If you are starting up a business you will need to decide what legal form you would like your business to take. If you are going to be the sole owner, you can be a sole trader: you will be self-employed and there is no legal business entity, even if you take on employees. Or you could form a limited company, which you could run with or without a company secretary as sole director and owner.
Alternatively, if there is to be more than one owner, then you can set up any of a limited company, a partnership or a limited liability partnership.
Which one will be best for you and how do you choose? There is no easy answer to this and which entity suits you best will depend on a number of things, including:
- whether you need a separate legal entity or not
- the level of limitation of your liability
- whether you will want to borrow money in the future
- the set-up and ongoing costs
- income tax, capital gains tax and corporation tax
- what level of profit you might expect from your business and how it is to be distributed.
Unless you have some specific requirements, the pros and cons of which you go for usually cancel each other out. We find that people tend to be more comfortable with companies as they have been around for longer and are better understood by most people, rather than LLPs which are much newer.
If you decide to be a sole trader, setting up is usually very simple to start with and, if things go well, you can always upgrade to become a limited company or partnership to benefit from the limitation of liability that you do not have as a sole trader and transfer your assets into the new legal entity. Partnerships that are not limited liability partnerships have rather gone out of fashion, largely because the law relating to them is now ancient (Partnership Act 1890!) and they cannot offer the protection from liability available under the limited liability partnership regime. So, for those businesses where there are at least two owners, the only options left are limited liability companies and limited liability partnerships. Public limited companies are not covered here as they require a minimum share capital of £50,000 of which at least 25 per cent must be paid up.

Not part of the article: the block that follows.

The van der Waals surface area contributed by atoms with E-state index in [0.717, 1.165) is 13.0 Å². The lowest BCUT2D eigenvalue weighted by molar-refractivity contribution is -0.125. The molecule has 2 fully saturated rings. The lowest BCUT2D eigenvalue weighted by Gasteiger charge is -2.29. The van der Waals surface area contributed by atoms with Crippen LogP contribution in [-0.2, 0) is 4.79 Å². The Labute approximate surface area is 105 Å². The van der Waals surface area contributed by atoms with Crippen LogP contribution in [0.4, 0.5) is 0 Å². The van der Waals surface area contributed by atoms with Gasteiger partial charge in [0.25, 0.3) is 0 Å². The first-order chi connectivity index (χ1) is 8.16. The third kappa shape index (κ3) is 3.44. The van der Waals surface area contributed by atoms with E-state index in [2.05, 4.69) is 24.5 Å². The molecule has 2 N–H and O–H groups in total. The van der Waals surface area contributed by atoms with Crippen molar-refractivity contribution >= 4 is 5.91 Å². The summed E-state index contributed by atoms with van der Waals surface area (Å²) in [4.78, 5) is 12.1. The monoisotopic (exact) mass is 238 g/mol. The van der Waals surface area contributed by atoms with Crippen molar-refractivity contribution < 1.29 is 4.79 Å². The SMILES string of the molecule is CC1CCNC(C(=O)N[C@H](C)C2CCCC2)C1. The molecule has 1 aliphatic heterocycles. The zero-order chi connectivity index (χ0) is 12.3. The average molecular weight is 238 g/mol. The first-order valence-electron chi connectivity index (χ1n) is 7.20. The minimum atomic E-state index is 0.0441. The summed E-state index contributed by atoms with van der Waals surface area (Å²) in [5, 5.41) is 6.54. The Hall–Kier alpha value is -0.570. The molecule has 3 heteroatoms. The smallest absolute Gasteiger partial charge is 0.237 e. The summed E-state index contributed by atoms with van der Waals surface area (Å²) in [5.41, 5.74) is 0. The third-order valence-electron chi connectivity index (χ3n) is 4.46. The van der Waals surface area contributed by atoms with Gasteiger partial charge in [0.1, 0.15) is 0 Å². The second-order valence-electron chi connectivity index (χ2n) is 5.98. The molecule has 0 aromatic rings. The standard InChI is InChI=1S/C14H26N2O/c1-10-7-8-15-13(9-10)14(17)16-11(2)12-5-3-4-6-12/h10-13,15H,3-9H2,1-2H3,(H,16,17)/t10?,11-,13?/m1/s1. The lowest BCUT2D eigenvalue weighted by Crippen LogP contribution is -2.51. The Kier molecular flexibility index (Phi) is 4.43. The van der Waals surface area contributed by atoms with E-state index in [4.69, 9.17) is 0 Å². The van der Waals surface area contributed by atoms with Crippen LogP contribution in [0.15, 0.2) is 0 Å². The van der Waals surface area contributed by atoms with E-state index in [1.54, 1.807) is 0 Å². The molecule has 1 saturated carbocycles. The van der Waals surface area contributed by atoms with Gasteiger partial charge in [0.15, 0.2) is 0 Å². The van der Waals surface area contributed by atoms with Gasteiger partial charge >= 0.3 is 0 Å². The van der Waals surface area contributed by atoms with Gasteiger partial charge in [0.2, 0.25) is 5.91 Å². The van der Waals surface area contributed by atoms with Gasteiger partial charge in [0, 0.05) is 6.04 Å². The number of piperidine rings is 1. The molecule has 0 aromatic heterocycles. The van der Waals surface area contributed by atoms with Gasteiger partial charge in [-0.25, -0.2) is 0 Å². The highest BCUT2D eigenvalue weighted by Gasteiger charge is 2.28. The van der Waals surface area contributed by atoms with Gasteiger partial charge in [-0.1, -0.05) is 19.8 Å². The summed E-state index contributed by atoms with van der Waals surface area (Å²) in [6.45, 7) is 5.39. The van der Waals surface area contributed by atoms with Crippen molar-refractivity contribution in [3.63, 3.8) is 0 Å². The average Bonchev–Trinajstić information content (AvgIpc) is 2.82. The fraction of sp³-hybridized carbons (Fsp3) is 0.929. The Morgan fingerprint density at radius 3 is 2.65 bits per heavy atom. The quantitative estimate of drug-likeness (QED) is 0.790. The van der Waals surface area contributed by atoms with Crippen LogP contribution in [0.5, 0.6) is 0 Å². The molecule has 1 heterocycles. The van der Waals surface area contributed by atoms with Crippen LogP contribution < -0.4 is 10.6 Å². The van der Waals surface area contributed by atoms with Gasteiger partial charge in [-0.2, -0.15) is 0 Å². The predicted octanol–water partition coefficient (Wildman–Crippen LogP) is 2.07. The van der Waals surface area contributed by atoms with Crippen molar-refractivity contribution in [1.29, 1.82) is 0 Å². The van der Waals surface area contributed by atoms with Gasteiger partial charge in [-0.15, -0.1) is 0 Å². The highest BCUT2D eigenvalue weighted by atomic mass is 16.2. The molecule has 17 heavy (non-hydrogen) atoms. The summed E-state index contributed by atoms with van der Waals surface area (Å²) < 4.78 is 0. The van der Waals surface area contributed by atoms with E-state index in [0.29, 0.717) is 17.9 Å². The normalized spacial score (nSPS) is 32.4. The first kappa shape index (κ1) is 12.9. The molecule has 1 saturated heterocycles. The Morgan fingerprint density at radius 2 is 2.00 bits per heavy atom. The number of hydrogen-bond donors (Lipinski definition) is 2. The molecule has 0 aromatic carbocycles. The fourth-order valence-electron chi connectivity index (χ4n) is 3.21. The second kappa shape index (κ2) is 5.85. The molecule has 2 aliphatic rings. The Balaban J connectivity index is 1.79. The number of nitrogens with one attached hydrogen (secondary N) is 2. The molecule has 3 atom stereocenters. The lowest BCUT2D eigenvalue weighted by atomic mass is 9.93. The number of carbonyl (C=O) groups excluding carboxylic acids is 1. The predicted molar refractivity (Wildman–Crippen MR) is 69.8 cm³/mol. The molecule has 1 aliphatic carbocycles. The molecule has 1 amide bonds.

The differences between private limited companies and limited liability partnerships can be summarised as set out in the table below.
|Limited liability companies||Limited liability partnerships|
|Capital – minimum||1p issued and paid up||None. Partnership can be funded through debentures or unsecured loans, ranking equally with other unsecured creditors|
|Employment rights||Directors are also employees and are protected by employment law||Partners’ rights will be as set out in a partnership deed|
|Incentives and bonuses||Bonuses are subject to income tax and NICs and employer’s NICs. Share option schemes can be complex and potentially costly to administer||Bonuses paid by way of profit share is taxed at up to 41% and partners maintain control through the partnership agreement|
|Legal entity||Yes. Can enter into contracts and hold title to assets||Yes. Can enter into contracts and hold title to assets|
|Liability of owners||On a winding up shareholders’ liability is restricted to any calls on unpaid shares||On a winding up, each partner’s liability is limited to his or her capital contribution and specified partnership profits, although partners have joint and several liability for stamp duty land tax|
|Protection from risk||Shareholders protected under tort and contract law, although directors may be personally liable for negligence or financial misfeasance||Partners protected under tort and contract law, although partners may be personally liable for negligence or financial misfeasance|
|Tax on profits||Corporation tax payable on a sliding scale||Partners taxed on all profits|
These are just some of the elements that need to be taken into consideration and much will depend on the personal circumstances of the individual directors/partners. Companies tend to be cheaper and simpler to incorporate, although future borrowing may require directors to enter into personal guarantees.
We can set up limited liability companies very inexpensively; however, we do also highly recommend that where there are more than two owners that a shareholders’ agreement is also put in place. LLP agreements tend to be more expensive to draft. You may also want to take separate taxation advice.
If you have any questions regarding company formations or LLPs please contact Nicola Prior on 020 8761 2302.
Disclaimer: Nothing in this article is intended as legal advice. If you have a particular legal requirement you should take specialist legal advice from a solicitor based on the facts regarding your individual situation.